Shingles in Eyes – Causes, Signs and Treatment

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Shingles is a painful medical condition that is related to the multiplication and growth of the varicella zoster virus in the nerves of the patient [1]. The Shingles virus is one that a patient already has in them if the patient ever suffered from Chicken Pox as a child. The same virus that causes Chickenpox is the same one that causes Shingles. The illness called Shingles can also be known as herpes zoster or simply as zoster.

Shingles Eye

Shingles being a viral disease can exhibit many signs and symptoms. The virus affects any part of the body without prejudice but is more commonly found on the body torso or trunk, the neck, the face, ears and eyes. The main distinguishing marking of this disease is the rash or blisters that form along one half of the body in a banded or clustered pattern. This characteristic and unique identifying feature of the disease makes it easy to distinguish from other maladies.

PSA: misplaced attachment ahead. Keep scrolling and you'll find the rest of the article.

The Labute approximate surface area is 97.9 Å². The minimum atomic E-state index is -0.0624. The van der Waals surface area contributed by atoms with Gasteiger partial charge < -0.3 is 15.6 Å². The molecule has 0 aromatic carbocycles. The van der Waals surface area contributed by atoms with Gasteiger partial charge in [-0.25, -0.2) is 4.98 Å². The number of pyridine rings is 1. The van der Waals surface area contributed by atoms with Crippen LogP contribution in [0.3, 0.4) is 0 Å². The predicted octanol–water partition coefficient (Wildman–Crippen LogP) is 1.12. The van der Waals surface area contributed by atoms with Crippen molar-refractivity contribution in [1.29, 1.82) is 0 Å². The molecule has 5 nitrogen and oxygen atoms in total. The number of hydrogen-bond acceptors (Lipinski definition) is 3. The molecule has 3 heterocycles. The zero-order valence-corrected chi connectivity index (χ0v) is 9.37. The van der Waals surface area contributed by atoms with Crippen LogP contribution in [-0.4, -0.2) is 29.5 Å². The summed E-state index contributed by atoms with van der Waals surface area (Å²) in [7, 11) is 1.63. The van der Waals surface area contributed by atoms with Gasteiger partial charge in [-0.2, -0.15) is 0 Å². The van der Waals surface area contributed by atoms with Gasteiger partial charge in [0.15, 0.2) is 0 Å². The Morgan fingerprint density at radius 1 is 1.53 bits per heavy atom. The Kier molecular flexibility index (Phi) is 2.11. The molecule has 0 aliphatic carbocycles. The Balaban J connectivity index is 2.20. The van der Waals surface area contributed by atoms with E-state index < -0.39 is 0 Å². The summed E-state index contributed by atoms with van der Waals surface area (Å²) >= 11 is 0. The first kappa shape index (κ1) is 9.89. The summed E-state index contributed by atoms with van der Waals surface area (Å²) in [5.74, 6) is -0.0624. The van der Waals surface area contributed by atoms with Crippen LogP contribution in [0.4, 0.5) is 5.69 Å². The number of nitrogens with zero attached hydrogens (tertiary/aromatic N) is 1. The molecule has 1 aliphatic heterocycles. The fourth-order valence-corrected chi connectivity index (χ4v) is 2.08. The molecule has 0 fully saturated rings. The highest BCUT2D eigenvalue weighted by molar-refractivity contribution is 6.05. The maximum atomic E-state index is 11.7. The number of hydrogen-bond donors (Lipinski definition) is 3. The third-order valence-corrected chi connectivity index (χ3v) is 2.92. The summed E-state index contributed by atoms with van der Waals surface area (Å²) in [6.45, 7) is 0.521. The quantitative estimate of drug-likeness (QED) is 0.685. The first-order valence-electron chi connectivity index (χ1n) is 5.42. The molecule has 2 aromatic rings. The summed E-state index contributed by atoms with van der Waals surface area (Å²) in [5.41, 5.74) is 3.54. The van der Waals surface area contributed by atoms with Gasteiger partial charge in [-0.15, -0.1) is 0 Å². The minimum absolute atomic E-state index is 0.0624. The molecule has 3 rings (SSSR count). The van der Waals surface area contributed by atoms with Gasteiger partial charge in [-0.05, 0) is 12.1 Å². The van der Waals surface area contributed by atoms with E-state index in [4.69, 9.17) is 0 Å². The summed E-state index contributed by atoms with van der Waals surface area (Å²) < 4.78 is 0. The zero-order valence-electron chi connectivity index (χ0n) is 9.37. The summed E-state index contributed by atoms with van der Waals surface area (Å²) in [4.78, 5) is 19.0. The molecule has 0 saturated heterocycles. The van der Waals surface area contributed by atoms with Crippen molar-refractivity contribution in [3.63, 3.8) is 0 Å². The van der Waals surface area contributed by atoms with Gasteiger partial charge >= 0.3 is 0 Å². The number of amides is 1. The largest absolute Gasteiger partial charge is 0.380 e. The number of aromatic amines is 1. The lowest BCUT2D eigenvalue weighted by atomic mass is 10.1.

Cause of Herpes Zoster Opthalmicus

The cause of Shingles is pretty straightforward and starts with a chickenpox infection. If as a child you once suffered from chickenpox, then the virus that affected you and led you to develop chickenpox, the virus known as varicella zoster still lives inside your body even though you have recovered from the disease.

When you fall sick and get chickenpox due to the varicella zoster virus, your body’s immune system responds by attacking and getting rid of the disease causing agent in the body [2]. For some reason, not all the varicella zoster virus in your body is completely destroyed nor eliminated. Some virus remains in your body, under the watchful eye of the body’s immune system. The body’s immune system, when in tip top condition, makes sure that the hazardous varicella zoster virus is kept under check and is prevented from multiplying and growing out of control.

The varicella living in your body, resides in the nerve tissue, particularly in the dorsal root ganglion of the body. The virus is living there in a dormant or non-active form and is not interfering with any of the normal body functions.

However, the tables turn the minute the body’s immune system is compromised whether voluntarily or involuntarily and the virus is given an opportunity to multiply unchecked because the immune system is too weak to fight the virus.

When this happens, the multiplication of the virus leads to the initial symptoms that the patient begins to feel such as moderate pain in certain areas of the body, nausea and headaches, unfortunately all these can also be misdiagnosed as symptoms of another disease. So in essence Shingles may develop in people many years after the first initial infection with the virus.